Music and GooTube

Google has had somewhat of an odd relationship over the years to music information, and music information retrieval.  They’ve never really had a consistent policy, research, or product agenda around music.  The specifics of that history is too rich to recount in its entirety here; if readers are interested, perhaps that can be the subject of future blog entries.  Instead, I’ll pass along this little tidbid from the Read/Write Web blog.  It seems that a clever teenager had written a media player application that streams music directly from Google’s YouTube service, bypassing Google’s web pages.  Here is the jist of the controversy:

“This site has yet to receive the blessing of Google, the large recording companies or the scores of film and TV rights holders who filmed the many live performances on YouTube. I doubt these companies will welcome a service that makes it easy for users to avoid YouTube ads. They certainly won’t allow the Nelsons to profit without at least receiving compensation,” Sandoval wrote.  Sandoval, who contacted YouTube Saturday night was told that this was the first time YouTube had noticed the site. “We’re looking into it now. On a preliminary review, however, it appears that the site violates our API terms of use,” the spokesperson told CNET.  However, it will be interesting to watch what the company, whose mission is to organize the world’s information and make it universally accessible and useful, will do with this young entrepreneur and his wish: to organize the world’s music information and make it universally accessible and useful.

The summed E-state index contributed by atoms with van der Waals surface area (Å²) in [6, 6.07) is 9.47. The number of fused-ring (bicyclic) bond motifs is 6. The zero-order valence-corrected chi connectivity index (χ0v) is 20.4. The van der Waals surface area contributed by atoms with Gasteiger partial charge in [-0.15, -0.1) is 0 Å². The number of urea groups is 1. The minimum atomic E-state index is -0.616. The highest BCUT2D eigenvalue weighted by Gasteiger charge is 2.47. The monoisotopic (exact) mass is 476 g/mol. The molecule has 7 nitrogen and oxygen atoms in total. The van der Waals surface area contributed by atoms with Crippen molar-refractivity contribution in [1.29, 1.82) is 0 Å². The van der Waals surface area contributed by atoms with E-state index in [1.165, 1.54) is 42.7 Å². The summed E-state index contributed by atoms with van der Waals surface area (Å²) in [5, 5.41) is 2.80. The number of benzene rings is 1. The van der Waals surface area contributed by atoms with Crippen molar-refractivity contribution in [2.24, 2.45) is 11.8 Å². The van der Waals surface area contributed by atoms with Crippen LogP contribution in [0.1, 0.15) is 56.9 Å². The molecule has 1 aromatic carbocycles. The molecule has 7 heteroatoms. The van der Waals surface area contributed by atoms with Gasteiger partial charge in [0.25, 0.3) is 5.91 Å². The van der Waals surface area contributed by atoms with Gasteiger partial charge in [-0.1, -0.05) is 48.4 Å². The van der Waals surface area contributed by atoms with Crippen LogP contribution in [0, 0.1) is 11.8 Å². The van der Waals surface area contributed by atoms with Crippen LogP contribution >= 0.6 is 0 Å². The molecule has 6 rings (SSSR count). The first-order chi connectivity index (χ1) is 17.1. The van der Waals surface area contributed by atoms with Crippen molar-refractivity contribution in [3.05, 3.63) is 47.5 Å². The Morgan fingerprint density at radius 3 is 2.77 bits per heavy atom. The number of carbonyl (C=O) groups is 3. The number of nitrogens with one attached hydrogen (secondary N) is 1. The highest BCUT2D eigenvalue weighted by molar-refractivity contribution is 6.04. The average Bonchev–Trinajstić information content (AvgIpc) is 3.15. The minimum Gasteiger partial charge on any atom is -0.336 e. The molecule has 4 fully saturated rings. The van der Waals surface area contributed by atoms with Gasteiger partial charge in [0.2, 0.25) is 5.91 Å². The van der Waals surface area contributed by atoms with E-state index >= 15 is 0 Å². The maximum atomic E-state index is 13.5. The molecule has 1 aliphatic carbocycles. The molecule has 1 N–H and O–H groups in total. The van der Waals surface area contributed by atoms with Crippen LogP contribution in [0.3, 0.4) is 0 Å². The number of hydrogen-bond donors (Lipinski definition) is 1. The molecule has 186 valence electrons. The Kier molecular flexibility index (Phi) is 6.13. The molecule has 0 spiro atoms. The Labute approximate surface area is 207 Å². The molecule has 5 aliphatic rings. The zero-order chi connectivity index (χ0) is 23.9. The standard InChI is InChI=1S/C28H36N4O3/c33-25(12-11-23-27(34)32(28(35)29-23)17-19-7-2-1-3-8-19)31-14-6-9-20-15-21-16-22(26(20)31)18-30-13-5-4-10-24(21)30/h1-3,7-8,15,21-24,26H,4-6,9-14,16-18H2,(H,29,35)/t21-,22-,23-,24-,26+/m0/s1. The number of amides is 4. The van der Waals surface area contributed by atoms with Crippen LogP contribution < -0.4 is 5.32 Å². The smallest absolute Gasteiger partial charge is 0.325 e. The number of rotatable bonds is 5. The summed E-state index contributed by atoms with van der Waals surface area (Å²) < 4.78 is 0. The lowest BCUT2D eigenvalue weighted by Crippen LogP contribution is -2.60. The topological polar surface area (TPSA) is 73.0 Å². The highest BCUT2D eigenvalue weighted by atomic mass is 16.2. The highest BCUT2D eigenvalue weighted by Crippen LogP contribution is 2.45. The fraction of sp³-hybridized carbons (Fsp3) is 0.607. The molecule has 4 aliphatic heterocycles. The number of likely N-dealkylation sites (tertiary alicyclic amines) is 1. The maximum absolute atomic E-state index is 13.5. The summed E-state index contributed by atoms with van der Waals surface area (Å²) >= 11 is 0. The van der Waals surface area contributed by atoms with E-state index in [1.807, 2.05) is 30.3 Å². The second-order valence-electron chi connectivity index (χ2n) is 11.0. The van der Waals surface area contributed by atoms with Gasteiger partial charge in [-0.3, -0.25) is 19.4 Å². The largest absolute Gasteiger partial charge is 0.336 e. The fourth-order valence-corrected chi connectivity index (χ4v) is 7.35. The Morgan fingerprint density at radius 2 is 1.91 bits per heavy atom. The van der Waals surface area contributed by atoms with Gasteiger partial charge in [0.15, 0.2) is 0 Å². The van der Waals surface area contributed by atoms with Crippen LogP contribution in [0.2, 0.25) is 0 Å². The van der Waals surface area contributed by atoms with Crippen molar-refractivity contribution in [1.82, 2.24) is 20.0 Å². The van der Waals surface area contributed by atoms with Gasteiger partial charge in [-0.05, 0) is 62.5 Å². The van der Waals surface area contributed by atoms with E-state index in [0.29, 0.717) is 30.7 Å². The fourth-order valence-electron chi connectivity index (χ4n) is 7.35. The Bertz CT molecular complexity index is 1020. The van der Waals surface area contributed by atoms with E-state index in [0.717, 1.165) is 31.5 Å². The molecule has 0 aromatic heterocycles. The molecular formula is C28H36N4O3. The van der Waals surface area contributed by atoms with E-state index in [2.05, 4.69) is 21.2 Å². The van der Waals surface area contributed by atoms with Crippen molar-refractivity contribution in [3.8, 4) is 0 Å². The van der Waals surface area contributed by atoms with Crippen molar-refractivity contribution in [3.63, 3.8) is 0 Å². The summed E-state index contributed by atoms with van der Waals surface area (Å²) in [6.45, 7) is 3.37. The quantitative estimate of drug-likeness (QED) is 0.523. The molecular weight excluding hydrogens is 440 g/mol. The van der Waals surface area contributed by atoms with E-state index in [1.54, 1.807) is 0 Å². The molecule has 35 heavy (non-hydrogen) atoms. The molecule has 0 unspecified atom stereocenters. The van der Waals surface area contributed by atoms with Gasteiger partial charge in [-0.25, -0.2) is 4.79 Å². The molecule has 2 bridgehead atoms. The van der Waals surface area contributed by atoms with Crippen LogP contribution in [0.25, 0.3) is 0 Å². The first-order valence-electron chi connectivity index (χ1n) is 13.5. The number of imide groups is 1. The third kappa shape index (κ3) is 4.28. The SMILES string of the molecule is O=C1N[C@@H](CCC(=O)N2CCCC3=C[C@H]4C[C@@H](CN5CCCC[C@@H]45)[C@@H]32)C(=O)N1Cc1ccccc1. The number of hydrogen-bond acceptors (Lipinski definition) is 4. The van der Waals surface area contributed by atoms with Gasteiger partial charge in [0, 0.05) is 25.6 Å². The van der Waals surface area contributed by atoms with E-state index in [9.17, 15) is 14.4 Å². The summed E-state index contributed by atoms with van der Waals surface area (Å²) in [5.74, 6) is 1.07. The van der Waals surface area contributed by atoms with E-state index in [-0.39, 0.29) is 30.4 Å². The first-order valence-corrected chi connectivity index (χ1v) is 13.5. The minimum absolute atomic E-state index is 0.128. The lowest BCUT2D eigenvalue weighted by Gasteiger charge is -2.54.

This issue reminds me of Danny Sullivan’s November 2007 insightful musings on related Google initiatives (social apps, book search, even web search) entitled “Google: As Open as it Wants to Be (i.e. When It’s Convenient)“.  Whether or not Google shuts this teenager’s application down, another clever hacker could probably put together a browser-based Greasemonkey script that emulates much of this functionality.  It will be interesting to see how well that plays with the company.  To me, it highlights the ongoing problem Google faces by choosing an ad-supported business model.  As I wrote earlier, simply separating ads from content doesn’t automatically mitigate the ever-present conflict between users (and user information needs) and advertisers.

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